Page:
Professor Katsuhiko Hayashi of Osaka University is a globally respected pioneer in the field of fertility treatment development. And yesterday, during the International Summit on Human Genome Editing held at the Francis Crick Institute in London, he claimed to have created the first mammal born from two biological parents. Specifically, he claimed to have seven rodent pups born to male mouse cell ova. A breakthrough that, in his words, could one day pave the way for male human couples to have children.
Hayashi, who presented his research at the Summit to the astonished gazes of the participants, did not hesitate to be optimistic about the possibility of transferring his experiment from rodents to humans within ten years. He also stated that this will be the next step that his team will now take: reproducing the study with human cells. In that regard, he expressed that he would like his discovery to be available as a fertility treatment for men and same-sex couples in the future, if its use proves to be safe. “If people want it and if society accepts this technology, then yes, I’m for it,” he told the BBC.
However, the professor admitted that it could take years and it will be very difficult to make his technique work in human cells. These, he said, require a longer culture period to produce a mature egg. On the contrary, the eggs in his experiment were “poor quality” (in his words) and his system could not be used safely in humans at this time. Anyway, the results of the study by the Japanese researcher have already been submitted for publication in the prestigious scientific journal Nature.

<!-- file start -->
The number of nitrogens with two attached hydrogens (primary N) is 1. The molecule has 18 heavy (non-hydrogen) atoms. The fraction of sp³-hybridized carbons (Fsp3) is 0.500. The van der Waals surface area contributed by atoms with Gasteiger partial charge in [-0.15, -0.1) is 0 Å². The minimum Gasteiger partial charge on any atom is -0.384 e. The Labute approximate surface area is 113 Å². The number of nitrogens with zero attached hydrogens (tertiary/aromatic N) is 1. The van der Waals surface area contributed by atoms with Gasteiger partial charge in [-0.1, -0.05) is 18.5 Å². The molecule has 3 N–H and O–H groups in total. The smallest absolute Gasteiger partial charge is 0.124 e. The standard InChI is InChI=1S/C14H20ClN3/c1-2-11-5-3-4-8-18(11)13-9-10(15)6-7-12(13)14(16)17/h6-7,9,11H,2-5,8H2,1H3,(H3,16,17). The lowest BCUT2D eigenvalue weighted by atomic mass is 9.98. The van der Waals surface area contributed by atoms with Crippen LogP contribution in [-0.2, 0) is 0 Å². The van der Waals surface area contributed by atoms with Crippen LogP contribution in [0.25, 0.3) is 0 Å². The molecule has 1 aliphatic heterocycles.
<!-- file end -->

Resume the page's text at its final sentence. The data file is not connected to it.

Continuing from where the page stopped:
The research, which is still in its early stages, involved converting XY male sex chromosomes to XX female sex chromosomes. To do so, they transformed the male mouse’s skin cells into stem cells, that is, a cell that can transform into other types of cells. Next, Professor Katsuhiko’s team deleted the Y chromosome, copied the X chromosome, and combined the copies with the original X chromosomes. this configuration allows the stem cell to be programmed to become an egg cell. Hayashi’s team then impregnated him with sperm from another mouse.
The researchers say the technique was used to create seven baby mice, which appeared healthy and had normal lifespans. However, they do not rule out the appearance of complications in its development. They also believe this method could one day be used to allow male human couples to have children together using an egg created from their own cells. Likewise, it can be used to help sterile couples in which women they are not capable of producing their own eggs.
And they add that it could also be used to treat Turner syndrome, a genetic disorder that only affects women and that occurs when one or part of the X chromosome is missing. But they still need time for their discovery to be used as a treatment.
Professor George Daley of Harvard Medical School, who was not involved in the research, called it “fascinating” in remarks to the BBC. However, he said that using the technique in human cells would be “more difficult than in mice”. And he added: “We still don’t understand enough biology of human gametogenesis (the formation of reproductive cells) enough to replicate Hayashi’s provocative work in mice.”
In turn, Professor Amander Clark, from the University of California, told the same vehicle that the LBGTQ+ community must have a voice in the use of technology for reproduction. “The LGBTQ+ community has unique needs when it comes to having a family. It is possible that same-sex reproduction in the future will be based on current research using laboratory models to develop the technology.”